A webcam has been installed at the world's highest point to get live view of Mt. Everest to study more accurately the effects of climate change on the tallest peak.
The scientists have installed the webcam at Kalapatthar, near the base camp of Mt. Everest, at an altitude of 5,675 metres to study the effects of climate change more accurately.
The solar powered camera installed by the scientists will withstand temperatures as low as minus 30°C and operate during the daytime.
Now the image and data of the 8,848 metres peak can accessed directly through Internet.
The German surveillance firm Mobotix, the pioneer in network camera technology, developed device has been installed at an altitude more than 1-km higher than the earlier record for a high-altitude webcam set by a 4,389 metres altitude camera on the Mount Aconcagua in Argentina.
"We spent months developing the perfect set-up for the installation and invested a lot of time testing and verifying the system," said Giampietro Kohl of Ev-K2-CNR, the mountain research group, that installed the camera.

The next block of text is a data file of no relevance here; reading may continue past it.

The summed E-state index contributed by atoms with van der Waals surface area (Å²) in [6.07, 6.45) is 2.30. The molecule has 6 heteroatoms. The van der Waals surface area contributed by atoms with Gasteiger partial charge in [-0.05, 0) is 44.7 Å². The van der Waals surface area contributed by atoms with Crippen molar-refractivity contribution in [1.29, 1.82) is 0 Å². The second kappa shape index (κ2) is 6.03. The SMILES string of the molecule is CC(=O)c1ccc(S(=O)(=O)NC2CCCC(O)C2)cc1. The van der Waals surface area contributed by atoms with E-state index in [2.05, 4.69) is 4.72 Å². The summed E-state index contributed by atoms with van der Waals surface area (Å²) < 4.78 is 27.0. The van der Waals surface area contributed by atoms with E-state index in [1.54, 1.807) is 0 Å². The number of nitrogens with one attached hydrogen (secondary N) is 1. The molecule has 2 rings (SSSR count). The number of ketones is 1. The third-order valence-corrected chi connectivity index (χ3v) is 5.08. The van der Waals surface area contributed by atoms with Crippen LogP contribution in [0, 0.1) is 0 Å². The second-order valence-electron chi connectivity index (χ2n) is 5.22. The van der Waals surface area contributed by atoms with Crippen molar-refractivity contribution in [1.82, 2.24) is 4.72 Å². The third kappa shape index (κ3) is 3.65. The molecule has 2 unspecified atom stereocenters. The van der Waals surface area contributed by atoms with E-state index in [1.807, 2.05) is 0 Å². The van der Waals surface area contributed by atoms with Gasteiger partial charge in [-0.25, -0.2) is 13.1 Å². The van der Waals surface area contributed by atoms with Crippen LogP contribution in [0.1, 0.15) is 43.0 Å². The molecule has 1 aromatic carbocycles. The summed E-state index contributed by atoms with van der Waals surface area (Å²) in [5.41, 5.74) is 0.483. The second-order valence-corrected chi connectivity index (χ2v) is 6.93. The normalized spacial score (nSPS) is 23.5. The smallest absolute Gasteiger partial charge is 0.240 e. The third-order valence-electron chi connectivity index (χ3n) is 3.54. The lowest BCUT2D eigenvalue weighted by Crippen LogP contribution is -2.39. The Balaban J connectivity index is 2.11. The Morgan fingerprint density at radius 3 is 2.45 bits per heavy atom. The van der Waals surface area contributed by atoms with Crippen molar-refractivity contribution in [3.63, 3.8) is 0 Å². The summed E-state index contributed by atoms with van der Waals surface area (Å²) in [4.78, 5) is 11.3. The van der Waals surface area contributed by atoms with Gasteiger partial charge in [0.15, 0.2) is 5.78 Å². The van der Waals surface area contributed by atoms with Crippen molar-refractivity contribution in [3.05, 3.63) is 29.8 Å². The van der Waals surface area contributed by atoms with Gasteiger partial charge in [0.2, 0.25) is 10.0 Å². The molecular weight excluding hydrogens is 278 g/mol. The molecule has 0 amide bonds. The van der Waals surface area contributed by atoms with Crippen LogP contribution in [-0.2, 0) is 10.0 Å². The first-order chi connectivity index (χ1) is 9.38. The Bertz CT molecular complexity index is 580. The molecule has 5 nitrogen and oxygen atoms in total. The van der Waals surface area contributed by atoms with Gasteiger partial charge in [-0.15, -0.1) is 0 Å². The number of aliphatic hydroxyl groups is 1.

"It inspired us on to set a record: operating the highest webcam in the world," he pointed out.
The image taken by the camera is updated every five minutes. The camera also allows climatologists to track the movement of the clouds around the mountain's peak.
"Researchers selected Kala Patthar as the camera location because it offers an excellent view of the western side of Mount Everest, including the north and southwest faces of the mountain and the West Ridge," Mobotix spokesperson said in a statement.
The time shown in the pictures is Nepal local time.